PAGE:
One of the little rituals all international travelers go through is customs. To most people, this is just another stop in an airport or a minor inconvenience at a country's borders. But when you go through customs, you are actually taking part in a key component of the global economy.
In this article, we'll find out what customs is for and how it operates. We'll also look at some of the major obstacles customs agents face and the equipment they use to meet those challenges. When you see everything that customs agencies do, it's clear that they are one of the most essential pieces of a nation's government.
A nation's customs service has many responsibilities. At its most basic level, its purpose is to regulate what comes into and goes out of a country. The foremost element of this regulation is controlling international trade. The concept of trade is as old as civilization itself. If my tribe has a huge supply of bananas, and your tribe has a huge supply of fur, we will trade goods so that both our tribes can eat and both can keep warm. In the modern world, international trade is based on money, but it works in pretty much the same way. My country may produce more televisions than the population needs, but not enough cars. In order to have everything the population needs, businesses in my country will export TVs (sell them to people in other countries) and import cars (buy them from other countries).
Any nation wants its own businesses to do well, so most of the time they prefer their people buy domestic goods over competing foreign goods. But in many cases, goods are available cheaper in another country than in your country, and people naturally want to buy them at the lower price. To tilt the balance in favor of domestic businesses, governments impose tariffs, also called duty, on foreign goods coming into the country.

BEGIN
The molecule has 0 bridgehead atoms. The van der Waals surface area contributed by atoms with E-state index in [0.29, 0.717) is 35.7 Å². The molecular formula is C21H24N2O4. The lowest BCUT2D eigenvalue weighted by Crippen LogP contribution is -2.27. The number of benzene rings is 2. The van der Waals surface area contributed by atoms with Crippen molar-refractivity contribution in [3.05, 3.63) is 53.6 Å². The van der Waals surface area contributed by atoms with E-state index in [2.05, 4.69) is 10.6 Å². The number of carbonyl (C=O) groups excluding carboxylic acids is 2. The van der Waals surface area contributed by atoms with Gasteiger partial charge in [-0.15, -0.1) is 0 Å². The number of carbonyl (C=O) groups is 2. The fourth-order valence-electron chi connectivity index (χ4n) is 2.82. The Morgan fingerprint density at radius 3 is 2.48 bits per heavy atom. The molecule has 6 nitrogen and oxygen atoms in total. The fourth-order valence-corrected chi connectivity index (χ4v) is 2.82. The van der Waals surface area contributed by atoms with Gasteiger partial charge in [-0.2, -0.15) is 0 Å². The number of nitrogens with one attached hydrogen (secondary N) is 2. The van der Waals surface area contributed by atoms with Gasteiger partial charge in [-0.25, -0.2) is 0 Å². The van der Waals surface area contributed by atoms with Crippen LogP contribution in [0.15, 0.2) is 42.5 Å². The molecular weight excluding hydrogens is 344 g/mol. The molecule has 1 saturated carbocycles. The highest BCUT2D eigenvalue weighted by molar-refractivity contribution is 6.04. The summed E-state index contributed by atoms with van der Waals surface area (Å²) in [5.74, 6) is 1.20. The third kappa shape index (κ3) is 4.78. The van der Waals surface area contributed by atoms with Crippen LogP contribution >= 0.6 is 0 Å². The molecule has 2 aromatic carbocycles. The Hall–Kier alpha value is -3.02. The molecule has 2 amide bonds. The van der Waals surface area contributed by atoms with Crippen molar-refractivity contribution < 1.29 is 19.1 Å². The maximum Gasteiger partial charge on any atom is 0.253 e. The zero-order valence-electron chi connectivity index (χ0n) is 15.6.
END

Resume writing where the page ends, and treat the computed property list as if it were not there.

In addition to encouraging domestic trade, duty also gives the nation a "piece of the action" when somebody buys something produced overseas. Customs agencies are often major sources of revenue for the government. The U.S. Customs Service, for example, brings in more money than any other government office except the Internal Revenue Service. To control specific sorts of trade, a government may impose a higher tariff on certain types of goods (alcohol, for example). Certain countries may join together to work out mutually beneficial trade agreements, enabling businesses in those nations to trade more freely with each other than they can with businesses in other nations. This gives an advantage to nations that a country has a good relationship with.
Customs agencies also monitor what is being exported from a country. For example, most governments strictly regulate what weapons can be exported to other nations. This is simply a common-sense safety measure: It's not a good idea to arm enemy nations, so the government has to know who is buying any domestically-produced weaponry. As we'll see later on, customs agencies also pay careful attention to how much money citizens are transporting out of the country.
Duty charges have a huge effect on big businesses, which may import millions of dollars worth of goods every year. To regulate trade on this level, a country's customs agency must keep track of all shipments that come into the nation's ports or cross its borders. They can't check every bit of foreign cargo, of course, so agents pick certain boxes to inspect and certain shipments to scrutinize. In an effort to speed up the process, the U.S. Customs Service is implementing new, computerized systems for processing shipments and charging importers.
While large businesses are the main importers in a country, trade restrictions also apply to the individual traveler.
When you bring home souvenirs from another country, you are actually importing goods. In the United States and many other countries, the customs agency grants each traveller a nominal duty exemption to allow them to bring back a reasonable amount of goods without having to pay tariffs. To learn more about these allowances, check out How the U.S. Customs Service Works.